Before anyone bemoans the departure of free agent Wei-Yin Chen as another example of the Orioles' unwillingness to spend big money to build a championship team, consider this:
The Miami Marlins not only gave Chen more guaranteed money (a reported $80 million) than the O's have ever imagined giving a free-agent pitcher, but they also gave him a sixth-year vesting option worth another $16 million and a two-year opt-out clause that dynamically shifts the risk/reward ratio in favor of the player.
That might be an example of the otherworldly negotiating skills of agent Scott Boras, but it would have been borderline irresponsible for the Orioles to extend an offer similar to that with a $150 million offer still dangling in front of slugger Chris Davis.
Orioles fans would love to live in a world where their team was willing to spend a guaranteed $230 million for Davis and Chen on top of $15.8 million next season for Matt Wieters and a record $31 million deal for setup man Darren O'Day. That would certainly show they are committed to fielding a competitive team after last year's .500 finish.
What it would not have done, however, was make the Orioles a better team than they were last year, which is why the situation that executive vice president Dan Duquette and the front office faced at the end of the season was so problematic.
If you recall, no one even fantasized about the Orioles bringing back every one of their three Boras-represented free agents, and the surprise decision by Wieters to accept the team's qualifying offer — coupled with the notion that Chen might be a $100 million free agent — made this day a foregone conclusion.
The fact that outfielder Gerardo Parra also signed elsewhere Tuesday — Colorado, for a reported three years and $27.5 million — probably added to the appearance that the Orioles are being left behind in the free-agent market. But they didn't try particularly hard to bring him back after his so-so performance in August, September and October.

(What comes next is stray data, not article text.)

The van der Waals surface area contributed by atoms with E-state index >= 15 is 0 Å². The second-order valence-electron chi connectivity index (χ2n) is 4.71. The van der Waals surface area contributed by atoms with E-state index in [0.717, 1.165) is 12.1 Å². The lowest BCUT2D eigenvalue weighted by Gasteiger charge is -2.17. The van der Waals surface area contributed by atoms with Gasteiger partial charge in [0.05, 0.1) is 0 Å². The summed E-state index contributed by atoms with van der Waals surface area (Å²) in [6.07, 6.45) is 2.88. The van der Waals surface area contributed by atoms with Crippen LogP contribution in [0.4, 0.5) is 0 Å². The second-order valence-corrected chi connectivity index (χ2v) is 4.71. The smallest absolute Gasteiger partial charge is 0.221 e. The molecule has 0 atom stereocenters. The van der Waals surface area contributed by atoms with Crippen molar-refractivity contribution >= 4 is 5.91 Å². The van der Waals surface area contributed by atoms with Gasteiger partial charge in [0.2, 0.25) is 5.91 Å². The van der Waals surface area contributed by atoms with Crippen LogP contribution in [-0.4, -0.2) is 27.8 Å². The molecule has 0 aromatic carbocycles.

Duquette can take comfort in the fact that he discovered Chen and got four solid years out of him for less ($15.5 million) than the Marlins will pay for one of the five seasons they reportedly have guaranteed.
What Duquette cannot take comfort in is the sad state of the remaining market for pitching and the fact that he still does not know whether Davis is coming or going.
This is where things get complicated, since you have to unwind the entire offseason to measure the impact of every choice along the way. If the Orioles had decided early on to pony up enough to re-sign Chen, it likely would have impacted their ability to make the offer that remains in play for Davis. If they had decided to do both, it probably would have kept them from acquiring slugger Mark Trumbo and re-signing O'Day.
Sure, in a perfect world, owner Peter Angelos would just hand over the checkbook and let Duquette spend all that Mid-Atlantic Sports Network money he is supposedly socking away to sign all four of those fan favorites. But every team has a budget and not many mid-market franchises are going to spend $276.8 million just to keep their top four free agents and then go in search of additional big-money players to actually upgrade the team.
This is not an apologia for a team that has a history of letting circumstances get beyond its control, but even fans have to be realistic. The Orioles were never going to be able to do everything, so the decision was made to focus their greatest effort on convincing Davis to spend the next seven years at the heart of their lineup.
Once that decision was made and that big offer tendered, the team was effectively out of the market for Chen and forced to remain in a state of suspended animation with regard to other significant free agents pending a decision from Davis.
Though Duquette did acquire Trumbo as insurance against the loss of Davis and signed South Korean star Hyun-soo Kim to play left field, the Orioles still need pitching help and remain in the market for another corner outfielder.
The club apparently retains interest in Justin Upton, but deals for a big-ticket position player and a veteran pitcher aren't likely unless Davis decides to sign elsewhere. And who knows when a decision will come or whether anyone will still be available when it does.
Read more from columnist Peter Schmuck on his blog, "The Schmuck Stops Here," at baltimoresun.com/schmuckblog.